education

Nearly 9,000 educators from across the country will begin meeting Friday in Orlando, Florida, for the National Education Association’s Representative Assembly. The assembly is the decision-making body for the NEA, which has over three million members.

Special to the Southern Education Desk

Over the last two years, there has been a lot of debate surrounding the Common Core standards throughout the country. But sometimes, all the political noise can make us forget about the main goal of these standards. Do they really do a better job of preparing kids for college and careers? And if not, what’s stopping them?

This week, the Southern Education Desk has been looking at the standards and how they’re being implemented across the South.

Neighborhood Story Project

There’s learning to play music in the school band, and then there’s learning to play music on the street — or the bandstand — from working musicians. In New Orleans, music education has its roots as much outside the classroom as in it.

Ten years ago, Hurricane Katrina ushered in massive change to New Orleans' education system. What lessons have we learned since then? Today the Education Research Alliance for New Orleans (ERA) kicks off a conference trying to answer that question. ERA's director, Douglas Harris, sat down with WWNO's Mallory Falk to discuss how the conference - and his organization - came about.

Support for education reporting on WWNO comes from Baptist Community Ministries and Entergy Corporation.

Cherice Harrison-Nelson

After Hurricane Katrina struck the Gulf Coast, all 7,500 employees of the New Orleans school system were fired. That led to an unprecedented diaspora of schoolteachers. New research suggests that only a small fraction of them continue to teach in the city’s schools today.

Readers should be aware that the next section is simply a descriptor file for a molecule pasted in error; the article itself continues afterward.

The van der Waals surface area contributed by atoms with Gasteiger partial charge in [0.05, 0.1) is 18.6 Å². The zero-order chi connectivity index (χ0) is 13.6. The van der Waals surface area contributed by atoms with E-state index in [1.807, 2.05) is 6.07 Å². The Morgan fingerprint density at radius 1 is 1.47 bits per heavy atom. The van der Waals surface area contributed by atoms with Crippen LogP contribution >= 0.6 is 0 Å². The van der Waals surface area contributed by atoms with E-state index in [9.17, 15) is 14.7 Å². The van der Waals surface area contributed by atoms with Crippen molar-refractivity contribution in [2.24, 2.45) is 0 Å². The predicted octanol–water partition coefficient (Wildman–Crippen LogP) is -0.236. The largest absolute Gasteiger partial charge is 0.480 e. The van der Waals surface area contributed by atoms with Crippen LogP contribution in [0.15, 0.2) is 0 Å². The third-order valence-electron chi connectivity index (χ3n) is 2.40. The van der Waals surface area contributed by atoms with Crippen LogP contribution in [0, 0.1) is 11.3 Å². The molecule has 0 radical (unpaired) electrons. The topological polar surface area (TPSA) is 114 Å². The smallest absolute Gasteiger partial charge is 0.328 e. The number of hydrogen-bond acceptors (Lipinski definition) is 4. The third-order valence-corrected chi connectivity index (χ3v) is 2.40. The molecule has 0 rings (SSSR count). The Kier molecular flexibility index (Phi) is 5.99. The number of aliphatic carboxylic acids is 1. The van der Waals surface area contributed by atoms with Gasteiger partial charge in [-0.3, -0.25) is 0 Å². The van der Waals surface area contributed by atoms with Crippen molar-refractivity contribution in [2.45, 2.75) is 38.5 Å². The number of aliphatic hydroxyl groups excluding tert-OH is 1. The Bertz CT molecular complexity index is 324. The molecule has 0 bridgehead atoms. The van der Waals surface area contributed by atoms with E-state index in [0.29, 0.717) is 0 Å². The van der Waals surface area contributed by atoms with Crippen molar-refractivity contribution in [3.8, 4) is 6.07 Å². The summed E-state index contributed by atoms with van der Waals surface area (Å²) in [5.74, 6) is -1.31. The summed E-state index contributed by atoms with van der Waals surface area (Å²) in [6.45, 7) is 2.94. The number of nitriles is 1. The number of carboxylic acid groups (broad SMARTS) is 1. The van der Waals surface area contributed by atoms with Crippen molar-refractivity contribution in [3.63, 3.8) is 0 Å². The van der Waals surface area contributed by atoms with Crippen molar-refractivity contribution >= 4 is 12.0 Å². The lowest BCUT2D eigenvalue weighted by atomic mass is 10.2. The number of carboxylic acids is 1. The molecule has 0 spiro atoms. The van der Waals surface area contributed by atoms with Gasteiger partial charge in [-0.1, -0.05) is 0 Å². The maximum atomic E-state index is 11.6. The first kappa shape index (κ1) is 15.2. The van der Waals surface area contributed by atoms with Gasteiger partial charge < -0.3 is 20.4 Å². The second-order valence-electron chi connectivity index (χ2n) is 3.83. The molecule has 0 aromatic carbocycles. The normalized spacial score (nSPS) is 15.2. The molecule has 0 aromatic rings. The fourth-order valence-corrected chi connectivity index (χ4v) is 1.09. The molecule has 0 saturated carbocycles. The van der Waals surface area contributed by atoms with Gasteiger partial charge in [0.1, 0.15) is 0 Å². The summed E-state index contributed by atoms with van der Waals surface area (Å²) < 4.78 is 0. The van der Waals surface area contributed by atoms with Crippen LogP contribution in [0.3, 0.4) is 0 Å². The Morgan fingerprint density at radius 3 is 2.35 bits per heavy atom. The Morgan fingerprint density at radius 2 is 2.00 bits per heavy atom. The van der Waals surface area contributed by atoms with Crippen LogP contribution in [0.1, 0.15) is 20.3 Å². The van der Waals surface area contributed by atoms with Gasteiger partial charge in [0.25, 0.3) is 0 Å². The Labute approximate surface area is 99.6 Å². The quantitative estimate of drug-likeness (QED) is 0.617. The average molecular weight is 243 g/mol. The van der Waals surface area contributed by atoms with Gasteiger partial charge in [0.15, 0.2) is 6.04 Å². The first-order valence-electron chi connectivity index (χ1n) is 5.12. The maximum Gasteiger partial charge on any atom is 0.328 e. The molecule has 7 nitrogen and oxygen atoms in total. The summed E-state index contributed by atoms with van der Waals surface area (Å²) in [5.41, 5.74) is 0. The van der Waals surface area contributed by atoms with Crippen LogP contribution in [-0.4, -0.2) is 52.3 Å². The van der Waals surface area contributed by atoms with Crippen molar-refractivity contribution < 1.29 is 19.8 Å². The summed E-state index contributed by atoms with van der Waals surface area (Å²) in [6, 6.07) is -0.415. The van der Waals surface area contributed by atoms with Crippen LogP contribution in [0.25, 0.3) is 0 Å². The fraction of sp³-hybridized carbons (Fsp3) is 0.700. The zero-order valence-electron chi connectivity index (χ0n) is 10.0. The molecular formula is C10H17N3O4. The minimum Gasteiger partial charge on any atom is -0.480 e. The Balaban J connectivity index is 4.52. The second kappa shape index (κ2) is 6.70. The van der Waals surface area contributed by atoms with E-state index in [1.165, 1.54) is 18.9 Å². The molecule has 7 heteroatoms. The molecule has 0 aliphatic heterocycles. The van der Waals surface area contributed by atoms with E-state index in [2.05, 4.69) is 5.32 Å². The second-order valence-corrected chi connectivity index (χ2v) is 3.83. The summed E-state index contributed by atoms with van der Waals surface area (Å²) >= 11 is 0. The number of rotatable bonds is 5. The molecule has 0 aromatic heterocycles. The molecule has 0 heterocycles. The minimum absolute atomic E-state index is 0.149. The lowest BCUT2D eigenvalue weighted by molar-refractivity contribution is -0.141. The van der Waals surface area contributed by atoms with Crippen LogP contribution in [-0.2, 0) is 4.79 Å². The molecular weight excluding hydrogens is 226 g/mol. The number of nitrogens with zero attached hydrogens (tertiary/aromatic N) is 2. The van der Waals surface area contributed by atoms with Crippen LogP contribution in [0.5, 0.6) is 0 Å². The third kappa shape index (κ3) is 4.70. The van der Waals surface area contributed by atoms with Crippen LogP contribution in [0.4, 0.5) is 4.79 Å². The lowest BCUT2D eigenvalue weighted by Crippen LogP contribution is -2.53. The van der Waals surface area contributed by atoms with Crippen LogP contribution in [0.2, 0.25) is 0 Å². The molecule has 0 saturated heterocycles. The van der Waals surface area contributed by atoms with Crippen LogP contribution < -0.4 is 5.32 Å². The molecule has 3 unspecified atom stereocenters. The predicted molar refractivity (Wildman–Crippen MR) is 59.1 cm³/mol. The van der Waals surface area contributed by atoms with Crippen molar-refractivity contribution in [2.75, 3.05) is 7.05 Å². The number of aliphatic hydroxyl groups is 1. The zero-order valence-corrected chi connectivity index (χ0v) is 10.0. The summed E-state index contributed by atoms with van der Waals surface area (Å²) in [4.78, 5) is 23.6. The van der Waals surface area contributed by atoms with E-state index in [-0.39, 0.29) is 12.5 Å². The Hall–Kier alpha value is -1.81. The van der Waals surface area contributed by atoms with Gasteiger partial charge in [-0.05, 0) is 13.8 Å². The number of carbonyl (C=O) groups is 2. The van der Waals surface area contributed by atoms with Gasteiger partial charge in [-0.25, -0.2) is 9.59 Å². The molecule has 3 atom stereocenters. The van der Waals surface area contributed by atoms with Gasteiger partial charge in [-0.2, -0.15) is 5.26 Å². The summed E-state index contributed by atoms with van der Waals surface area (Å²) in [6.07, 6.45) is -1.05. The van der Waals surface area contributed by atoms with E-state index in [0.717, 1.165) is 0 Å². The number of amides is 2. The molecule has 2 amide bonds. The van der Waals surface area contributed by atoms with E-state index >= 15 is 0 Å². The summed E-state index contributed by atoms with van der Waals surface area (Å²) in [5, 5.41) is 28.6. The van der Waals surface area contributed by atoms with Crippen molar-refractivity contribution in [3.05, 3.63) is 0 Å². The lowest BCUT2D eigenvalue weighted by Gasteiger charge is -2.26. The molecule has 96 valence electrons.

Cheryl DalPozzal / It's New Orleans

No matter which era of recent U.S. history we look back on, we seem to be constantly working on two issues: healthcare and education.

The debate at the center of these discussions is often financial. Where is Federal or state money for reform going to come from? And if reform is privately funded, how are these fundamental requirements distributed equally?

Mallory Falk / WWNO

When a school announces it's closing, it doesn't just shut its doors the next day. There's a whole closure process. It's a process Miller McCoy Academy — an all-boys middle and high school — has been following this year. We look inside that process as part of our series "Closing Costs." 

It's a typical weekend morning in the Dean household. 10-year-old William changes out of his pajamas and into his Miller McCoy uniform: white shirt, khaki pants, a blazer and bow tie. He gulps down a bowl of Apple Jacks while his mother Lashunda looks him over.

Mallory Falk / WWNO

Rowan Shafer is a third grade teacher at Morris Jeff Community School. She's committed to teaching a social justice curriculum... which she knows can sound abstract.

"Yeah, those are easy words to say that mean a lot of things," she says.

In this month's Voices of Educators segment, Shafer describes one of her favorite social justice units and explains why, after years of teaching fourth grade, she switched to third.

Do you know a great teacher to include in our series? Send us an email: comments@wwno.org

Mallory Falk / WWNO

When a school shuts down, families have to figure out where to go next.

Anthony Parker faced that decision this year. His son AJ was a kindergartner at Lagniappe Academies, which closed on May 8.

Parker spoke with WWNO Education Reporter Mallory Falk about finding a new school for AJ and shared his advice for other families.

Support for education reporting comes from Bapist Community Ministries and Entergy Corporation

Mallory Falk / WWNO

 

Our series "Closing Costs" follows three New Orleans schools who lost their charters.

At Lagniappe Academies, some administrators tried to hide a lack of services for students with disabilities. The state and Recovery School District chose to close the school, which is a cluster of mobile classrooms in Tremé, rather than find a new operator.

The last day starts off in the cafeteria. Students perform the school chants and cheers one last time.

Pop songs alternate with the chants. Students dance, some with carefully choreographed dance routines.

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